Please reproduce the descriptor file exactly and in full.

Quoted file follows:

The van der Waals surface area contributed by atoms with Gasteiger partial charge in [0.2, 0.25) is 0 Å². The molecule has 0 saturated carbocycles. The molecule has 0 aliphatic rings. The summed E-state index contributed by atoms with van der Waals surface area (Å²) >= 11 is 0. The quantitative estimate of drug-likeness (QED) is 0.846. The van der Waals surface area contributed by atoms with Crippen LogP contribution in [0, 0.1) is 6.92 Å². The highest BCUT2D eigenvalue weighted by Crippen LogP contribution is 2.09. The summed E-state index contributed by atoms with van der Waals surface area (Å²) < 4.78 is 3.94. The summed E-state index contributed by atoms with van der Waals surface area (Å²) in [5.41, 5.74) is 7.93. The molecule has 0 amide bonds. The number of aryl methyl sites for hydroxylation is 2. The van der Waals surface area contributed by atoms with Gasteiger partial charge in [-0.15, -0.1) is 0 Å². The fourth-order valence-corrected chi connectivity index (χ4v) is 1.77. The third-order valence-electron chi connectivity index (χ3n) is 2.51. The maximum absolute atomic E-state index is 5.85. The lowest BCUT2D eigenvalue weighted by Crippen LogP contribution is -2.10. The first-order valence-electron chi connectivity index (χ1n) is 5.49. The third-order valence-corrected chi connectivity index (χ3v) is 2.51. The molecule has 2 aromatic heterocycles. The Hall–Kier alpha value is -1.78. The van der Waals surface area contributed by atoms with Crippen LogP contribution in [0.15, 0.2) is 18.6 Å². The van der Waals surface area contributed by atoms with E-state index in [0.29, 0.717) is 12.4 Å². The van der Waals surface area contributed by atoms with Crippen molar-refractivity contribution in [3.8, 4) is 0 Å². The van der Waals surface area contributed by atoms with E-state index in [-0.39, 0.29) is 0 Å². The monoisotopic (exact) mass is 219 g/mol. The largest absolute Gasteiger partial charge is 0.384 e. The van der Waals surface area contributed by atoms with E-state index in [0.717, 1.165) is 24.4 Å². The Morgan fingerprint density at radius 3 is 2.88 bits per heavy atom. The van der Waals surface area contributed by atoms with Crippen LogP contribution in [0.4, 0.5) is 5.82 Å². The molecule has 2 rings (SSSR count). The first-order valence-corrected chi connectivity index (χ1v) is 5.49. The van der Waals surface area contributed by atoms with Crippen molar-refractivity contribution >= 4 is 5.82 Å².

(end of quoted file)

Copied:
The van der Waals surface area contributed by atoms with Gasteiger partial charge in [0.2, 0.25) is 0 Å². The molecule has 0 saturated carbocycles. The molecule has 0 aliphatic rings. The summed E-state index contributed by atoms with van der Waals surface area (Å²) >= 11 is 0. The quantitative estimate of drug-likeness (QED) is 0.846. The van der Waals surface area contributed by atoms with Crippen LogP contribution in [0, 0.1) is 6.92 Å². The highest BCUT2D eigenvalue weighted by Crippen LogP contribution is 2.09. The summed E-state index contributed by atoms with van der Waals surface area (Å²) < 4.78 is 3.94. The summed E-state index contributed by atoms with van der Waals surface area (Å²) in [5.41, 5.74) is 7.93. The molecule has 0 amide bonds. The number of aryl methyl sites for hydroxylation is 2. The van der Waals surface area contributed by atoms with Gasteiger partial charge in [-0.15, -0.1) is 0 Å². The fourth-order valence-corrected chi connectivity index (χ4v) is 1.77. The third-order valence-electron chi connectivity index (χ3n) is 2.51. The maximum absolute atomic E-state index is 5.85. The lowest BCUT2D eigenvalue weighted by Crippen LogP contribution is -2.10. The first-order valence-electron chi connectivity index (χ1n) is 5.49. The third-order valence-corrected chi connectivity index (χ3v) is 2.51. The molecule has 2 aromatic heterocycles. The Hall–Kier alpha value is -1.78. The van der Waals surface area contributed by atoms with Crippen LogP contribution in [0.15, 0.2) is 18.6 Å². The van der Waals surface area contributed by atoms with E-state index in [0.29, 0.717) is 12.4 Å². The van der Waals surface area contributed by atoms with Crippen molar-refractivity contribution in [3.8, 4) is 0 Å². The van der Waals surface area contributed by atoms with E-state index in [-0.39, 0.29) is 0 Å². The monoisotopic (exact) mass is 219 g/mol. The largest absolute Gasteiger partial charge is 0.384 e. The van der Waals surface area contributed by atoms with E-state index in [0.717, 1.165) is 24.4 Å². The Morgan fingerprint density at radius 3 is 2.88 bits per heavy atom. The van der Waals surface area contributed by atoms with Crippen LogP contribution in [0.4, 0.5) is 5.82 Å². The molecule has 2 rings (SSSR count). The first-order valence-corrected chi connectivity index (χ1v) is 5.49. The van der Waals surface area contributed by atoms with Crippen molar-refractivity contribution >= 4 is 5.82 Å².